2. Use your body as your first filter.

The Practice: After setting your intention, prepare yourself to be sensitive during your practice. Periodically check in with how you are feeling right now. Identifying your feelings and comparing them with your intention can help you make a decision about what to do next, whether that is to keep going, go further, slow down, or stop.

3. Take your own time. Sometimes your breath pace is different than the teacher’s guided “inhale, reach up, exhale forward fold…”

The Practice: Move at your breath pace, even if it’s slower than the rest of the class. You’ll catch up with the class eventually, even if you miss a pose or two. Big picture reality check: taking the time you need to do the poses to your satisfaction will benefit you more than rushing to keep up with the class.

4. Be discerning. Not every pose is good for every body.

The Practice: Enter new, challenging or potentially painful poses slowly (refer to #3). Enter a pose in a way that you can “back out” if it becomes too much or if it is painful. If a pose doesn’t feel right, don’t do it! Return to the previous pose, which may have been a preparation pose (e.g. Extended Side Angle before Half Moon balance). Or, you can…

5. Make up your own pose.

Feel a twinge in your knee in that seated pose with your legs all twisted up? Please untwist your legs, for the sake of your future ability to walk on the beach, ski, or ride a bike!

The Practice: Take a moment to figure out what the purpose of the pose is (is it a twist? forward fold? backward bend? balance?) then emulate the essence of the pose, sans painful leg twisting. Then name the pose after yourself! Be sure to write down the pose so you can remember what you did!

Still not sure what to do?

6. ASK!

Yoga “class” is hopefully just that: a class. The instructor should be able to offer alternatives and answer questions if you have them.

The Practice: The best time to ask a question about a pose is when the instructor is first introducing it. If the class has done the pose several times and is in a “flow”, the teacher is less focused on the mechanics of the pose, and there is less time to pause and ask (also, you may be upside down or twisted, making it difficult to get your instructor’s attention!)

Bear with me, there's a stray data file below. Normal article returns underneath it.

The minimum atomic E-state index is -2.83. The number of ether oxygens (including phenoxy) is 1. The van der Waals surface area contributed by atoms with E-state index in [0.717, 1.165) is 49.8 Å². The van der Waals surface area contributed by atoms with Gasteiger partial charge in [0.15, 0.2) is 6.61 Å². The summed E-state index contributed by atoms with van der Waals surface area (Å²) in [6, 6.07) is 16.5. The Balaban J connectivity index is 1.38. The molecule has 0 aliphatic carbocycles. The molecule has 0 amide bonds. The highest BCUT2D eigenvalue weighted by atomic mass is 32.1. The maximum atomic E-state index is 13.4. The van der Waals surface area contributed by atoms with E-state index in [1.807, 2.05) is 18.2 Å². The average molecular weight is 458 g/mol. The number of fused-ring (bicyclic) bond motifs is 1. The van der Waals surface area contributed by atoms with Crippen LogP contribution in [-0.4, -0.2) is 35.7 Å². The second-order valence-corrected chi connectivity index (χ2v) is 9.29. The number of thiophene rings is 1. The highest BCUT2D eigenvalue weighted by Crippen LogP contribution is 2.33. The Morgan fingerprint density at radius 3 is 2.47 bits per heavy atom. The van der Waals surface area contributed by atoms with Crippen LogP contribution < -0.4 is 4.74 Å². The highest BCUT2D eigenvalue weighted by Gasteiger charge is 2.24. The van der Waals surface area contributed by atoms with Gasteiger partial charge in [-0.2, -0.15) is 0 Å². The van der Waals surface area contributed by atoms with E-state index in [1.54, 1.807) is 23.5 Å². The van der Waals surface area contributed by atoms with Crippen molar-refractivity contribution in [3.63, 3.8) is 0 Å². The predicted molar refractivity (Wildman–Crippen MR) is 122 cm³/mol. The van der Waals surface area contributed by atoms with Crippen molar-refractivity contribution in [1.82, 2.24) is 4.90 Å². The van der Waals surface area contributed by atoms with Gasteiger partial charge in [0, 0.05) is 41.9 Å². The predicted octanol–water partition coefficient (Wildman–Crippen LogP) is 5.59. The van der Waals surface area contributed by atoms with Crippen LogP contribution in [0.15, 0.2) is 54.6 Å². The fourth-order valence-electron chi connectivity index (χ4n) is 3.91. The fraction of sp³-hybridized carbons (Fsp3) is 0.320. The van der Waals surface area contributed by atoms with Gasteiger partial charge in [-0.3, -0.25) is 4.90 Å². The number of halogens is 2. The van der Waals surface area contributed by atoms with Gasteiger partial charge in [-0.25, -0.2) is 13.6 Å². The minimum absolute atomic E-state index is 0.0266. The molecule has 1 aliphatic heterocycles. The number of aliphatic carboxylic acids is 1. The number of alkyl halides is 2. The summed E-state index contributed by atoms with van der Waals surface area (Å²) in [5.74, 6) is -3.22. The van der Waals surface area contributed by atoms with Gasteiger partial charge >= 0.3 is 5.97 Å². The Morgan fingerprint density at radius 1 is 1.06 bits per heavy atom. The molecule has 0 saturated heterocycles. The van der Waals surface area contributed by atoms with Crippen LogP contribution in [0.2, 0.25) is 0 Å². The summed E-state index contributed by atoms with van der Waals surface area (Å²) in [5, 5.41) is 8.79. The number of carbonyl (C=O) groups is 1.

7. Communicate.

Similar to point #6, communicating with your instructor is a great way to walk your walk without misunderstanding. As an instructor, I LOVE seeing people in my class doing something different than what I am saying, but sometimes it is very hard for me to tell whether the person is intentionally rebelling (Bravo/Brava!) or if I just did a bad job explaining a pose or movement. If this seems redundant to the previous point, it’s because it’s so important! Your instructors probably want to hear from you and learn more about you.

The Practice: Talk to your teacher before class, let her/him know what you are working with.

Caution:

If you are the type of person (like me) who prefers to hide in the back of the room and avoid contact with the teacher, straying from the group and modifying your asanas may lead to attention from the instructor. Learning to explain my own practice to my teachers in yoga class was a new and uncomfortable experience for me, although rich and meaningful conversations and lessons have resulted from that initial discomfort. If you crave interaction from the teacher and don’t fear asking for help, you’ll get it. Wherever you are in your journey, trust that you always have full control over your body and your yoga practice. Don’t be afraid to stray from the rest of your class: you will be an inspiring example to your fellow yogis and your instructor. Rebel for the greater good!

Contact

Bread and Yoga
5000 Broadway, Suite A
(Entrance on 212th St.)
New York, NY 10034
212-569-4112
info@breadandyoga.com